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Thursday, June 17, 2021

Tarun Tejpal judgment: Putting the survivor on trial

How a judgment fails Bhanwari Devi and countless other survivors of sexual violence whose experiences brought significant changes to laws and precipitated a social norm change in India.


Updated: June 3, 2021 7:48:04 pm

Written by Salina Wilson

In 1992, men from dominant castes brutally gang raped Bhanwari Devi for preventing a child marriage in their family as part of her work. The apathy with which law enforcement and the district court treated Bhanwari’s case led to widespread outrage and women’s groups came together to file a Public Interest Litigation (PIL) to assert women’s right to safety at work. In 1997, the Supreme Court, in its landmark judgment in Vishaka and ors. vs. State of Rajasthan, laid down guidelines affirming the fundamental right to equality, to life and the right against discrimination for working women.

Fifteen years after the Vishaka guidelines were laid down, in October 2012, the Supreme Court of India in Medha Kotwal Lele and ors. Vs. Union of India recognised that the woman has reasonable grounds to believe that her objection could disadvantage her at work or create a hostile work environment. It outlined preventative steps that employers need to take and if the nature of sexual harassment amounts to an offence under the Indian Penal Code (IPC). This order emphasised that the criminal proceedings must ensure that victims or witnesses are not victimised or discriminated against while dealing with complaints of sexual harassment.

The Sexual Harassment of Women at Workplace (Prevention, Prohibition and Redressal) Act, 2013 drew attention to the circumstances surrounding sexual harassment where the survivor may be promised preferential treatment or alternately, threatened with deferential treatment and/or loss of employment, or be subjected to humiliating or a hostile work environment. These circumstances make sexual harassment at work a complex issue, bringing in the factors affecting consent as it directly impacts the livelihood and work environment for the person being subjected to harassment. This complexity helps elucidate why we need to stop looking for bruises and body marks to establish that a sexual act was non-consensual and unwelcome. This is precisely why we need to critically examine the norms that governed the thinking of the court in the Tejpal case. The court failed to acknowledge the influential and powerful role played by Tarun Tejpal, then Editor-in-Chief of Tehelka, and his institutional responsibility to ensure a safe work environment for everyone who works there. Instead, it chose to look at minute details of the survivor’s statement with a lens of suspicion and disbelief.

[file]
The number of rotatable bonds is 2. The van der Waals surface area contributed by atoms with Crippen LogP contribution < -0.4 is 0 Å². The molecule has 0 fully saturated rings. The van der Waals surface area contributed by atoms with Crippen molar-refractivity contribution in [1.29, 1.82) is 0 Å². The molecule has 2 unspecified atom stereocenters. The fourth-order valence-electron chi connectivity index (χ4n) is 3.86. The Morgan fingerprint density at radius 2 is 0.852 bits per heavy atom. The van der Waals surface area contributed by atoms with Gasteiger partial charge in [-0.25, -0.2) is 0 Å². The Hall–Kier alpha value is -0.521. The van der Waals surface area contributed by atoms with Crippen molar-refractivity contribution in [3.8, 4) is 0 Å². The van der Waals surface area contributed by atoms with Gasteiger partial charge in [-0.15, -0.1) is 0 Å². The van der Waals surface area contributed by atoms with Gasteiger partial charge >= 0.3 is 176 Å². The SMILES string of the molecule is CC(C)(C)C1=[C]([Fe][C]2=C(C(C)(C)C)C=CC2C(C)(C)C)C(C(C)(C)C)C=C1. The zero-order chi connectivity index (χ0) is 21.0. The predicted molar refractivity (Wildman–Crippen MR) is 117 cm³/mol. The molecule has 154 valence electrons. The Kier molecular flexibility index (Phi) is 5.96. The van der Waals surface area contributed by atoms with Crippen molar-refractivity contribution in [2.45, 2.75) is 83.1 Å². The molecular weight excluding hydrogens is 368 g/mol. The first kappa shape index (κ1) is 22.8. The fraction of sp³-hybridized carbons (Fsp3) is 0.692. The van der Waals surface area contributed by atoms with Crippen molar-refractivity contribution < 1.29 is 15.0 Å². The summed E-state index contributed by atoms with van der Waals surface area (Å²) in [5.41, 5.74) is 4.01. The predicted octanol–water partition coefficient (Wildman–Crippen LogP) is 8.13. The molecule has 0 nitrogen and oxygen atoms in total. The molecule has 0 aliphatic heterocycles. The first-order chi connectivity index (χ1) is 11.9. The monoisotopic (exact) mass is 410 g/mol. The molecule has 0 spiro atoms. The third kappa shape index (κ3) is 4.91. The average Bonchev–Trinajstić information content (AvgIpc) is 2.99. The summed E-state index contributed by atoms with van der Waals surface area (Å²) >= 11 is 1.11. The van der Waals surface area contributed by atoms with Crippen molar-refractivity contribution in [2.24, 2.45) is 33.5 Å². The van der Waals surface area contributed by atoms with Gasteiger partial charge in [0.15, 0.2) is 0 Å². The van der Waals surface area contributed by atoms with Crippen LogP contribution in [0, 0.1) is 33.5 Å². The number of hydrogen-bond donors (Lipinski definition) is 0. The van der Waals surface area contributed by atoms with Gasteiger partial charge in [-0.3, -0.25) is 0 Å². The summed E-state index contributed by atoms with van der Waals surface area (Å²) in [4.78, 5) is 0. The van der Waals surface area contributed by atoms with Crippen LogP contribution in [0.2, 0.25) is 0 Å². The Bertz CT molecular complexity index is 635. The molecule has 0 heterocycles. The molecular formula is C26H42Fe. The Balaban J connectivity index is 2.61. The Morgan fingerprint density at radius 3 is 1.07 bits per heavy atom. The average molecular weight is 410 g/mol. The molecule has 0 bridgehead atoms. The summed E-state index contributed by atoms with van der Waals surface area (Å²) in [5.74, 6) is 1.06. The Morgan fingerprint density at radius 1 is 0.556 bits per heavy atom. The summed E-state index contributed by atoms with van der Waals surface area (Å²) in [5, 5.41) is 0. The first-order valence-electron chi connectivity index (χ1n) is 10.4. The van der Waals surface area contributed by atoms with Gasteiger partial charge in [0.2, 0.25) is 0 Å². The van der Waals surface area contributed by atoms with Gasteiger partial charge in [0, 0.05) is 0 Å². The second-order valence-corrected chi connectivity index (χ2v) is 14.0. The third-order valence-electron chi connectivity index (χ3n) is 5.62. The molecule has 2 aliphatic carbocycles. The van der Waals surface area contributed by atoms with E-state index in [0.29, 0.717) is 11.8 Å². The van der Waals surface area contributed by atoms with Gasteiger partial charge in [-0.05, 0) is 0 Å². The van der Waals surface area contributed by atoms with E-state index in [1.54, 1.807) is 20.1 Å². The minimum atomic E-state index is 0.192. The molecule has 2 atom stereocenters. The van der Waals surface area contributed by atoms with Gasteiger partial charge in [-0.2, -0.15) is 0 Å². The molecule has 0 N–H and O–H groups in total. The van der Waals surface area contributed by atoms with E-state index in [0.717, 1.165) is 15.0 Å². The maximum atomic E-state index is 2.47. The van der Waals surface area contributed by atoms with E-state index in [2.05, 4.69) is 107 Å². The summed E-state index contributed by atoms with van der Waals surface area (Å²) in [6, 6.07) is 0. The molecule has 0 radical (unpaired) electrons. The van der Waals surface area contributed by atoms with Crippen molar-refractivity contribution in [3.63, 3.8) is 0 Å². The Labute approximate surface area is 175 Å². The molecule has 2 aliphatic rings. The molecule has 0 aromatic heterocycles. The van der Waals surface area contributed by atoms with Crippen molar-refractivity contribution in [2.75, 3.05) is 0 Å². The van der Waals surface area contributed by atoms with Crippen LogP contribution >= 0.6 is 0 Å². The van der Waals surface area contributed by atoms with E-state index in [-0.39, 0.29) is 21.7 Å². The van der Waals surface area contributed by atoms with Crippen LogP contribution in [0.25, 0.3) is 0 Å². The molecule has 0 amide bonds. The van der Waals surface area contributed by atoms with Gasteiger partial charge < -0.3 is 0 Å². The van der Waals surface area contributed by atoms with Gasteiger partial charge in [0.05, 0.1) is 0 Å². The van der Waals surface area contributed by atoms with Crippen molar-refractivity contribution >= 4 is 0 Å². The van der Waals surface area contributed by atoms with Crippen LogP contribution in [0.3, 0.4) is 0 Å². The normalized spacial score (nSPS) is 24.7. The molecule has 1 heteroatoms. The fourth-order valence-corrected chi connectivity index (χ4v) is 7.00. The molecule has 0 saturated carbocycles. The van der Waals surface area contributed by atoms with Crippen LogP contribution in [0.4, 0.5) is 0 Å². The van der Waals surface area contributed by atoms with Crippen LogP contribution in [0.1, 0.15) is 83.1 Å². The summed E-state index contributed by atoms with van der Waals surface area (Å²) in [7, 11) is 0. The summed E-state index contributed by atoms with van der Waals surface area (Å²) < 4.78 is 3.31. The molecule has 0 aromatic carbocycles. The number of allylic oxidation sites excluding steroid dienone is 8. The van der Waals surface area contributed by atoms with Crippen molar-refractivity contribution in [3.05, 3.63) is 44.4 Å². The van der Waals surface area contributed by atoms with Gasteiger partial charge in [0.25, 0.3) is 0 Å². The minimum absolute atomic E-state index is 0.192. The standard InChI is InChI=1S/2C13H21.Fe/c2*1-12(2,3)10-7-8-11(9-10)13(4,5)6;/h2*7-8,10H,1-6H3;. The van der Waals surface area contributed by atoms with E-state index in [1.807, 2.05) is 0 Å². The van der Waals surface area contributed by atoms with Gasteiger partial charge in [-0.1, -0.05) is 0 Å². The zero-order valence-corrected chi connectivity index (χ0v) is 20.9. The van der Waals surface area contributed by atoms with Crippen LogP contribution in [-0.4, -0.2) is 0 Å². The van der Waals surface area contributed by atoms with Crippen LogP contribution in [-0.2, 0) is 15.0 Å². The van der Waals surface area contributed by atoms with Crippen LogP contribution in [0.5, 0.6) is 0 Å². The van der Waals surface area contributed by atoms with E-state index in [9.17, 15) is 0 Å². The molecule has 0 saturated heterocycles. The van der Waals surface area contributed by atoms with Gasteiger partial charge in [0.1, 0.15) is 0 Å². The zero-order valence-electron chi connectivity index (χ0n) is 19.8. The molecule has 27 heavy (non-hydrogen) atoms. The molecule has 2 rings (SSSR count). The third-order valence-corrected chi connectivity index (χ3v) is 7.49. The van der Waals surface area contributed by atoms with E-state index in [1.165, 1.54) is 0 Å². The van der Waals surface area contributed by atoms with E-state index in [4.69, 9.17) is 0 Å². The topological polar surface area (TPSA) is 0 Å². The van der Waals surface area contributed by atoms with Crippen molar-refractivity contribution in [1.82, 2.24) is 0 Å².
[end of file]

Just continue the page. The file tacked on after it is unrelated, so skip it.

In the aftermath of the 2012 Delhi gang rape, amendments were made to the criminal law in 2013. These amendments brought under the ambit of the Indian Penal Code (IPC), normalised forms of violence like “sexual harassment” “stalking” and “voyeurism”, criminalising which, is an important step in understanding its serious ramifications to the health and wellbeing for women. It is also a recognition that while more aggravated forms of sexual violence are criminalised by law, those considered less serious need to be criminalised to deter gender-based violence of any magnitude and form, thereby promoting women’s safety so that they are able to exercise their rights and realise their full potential.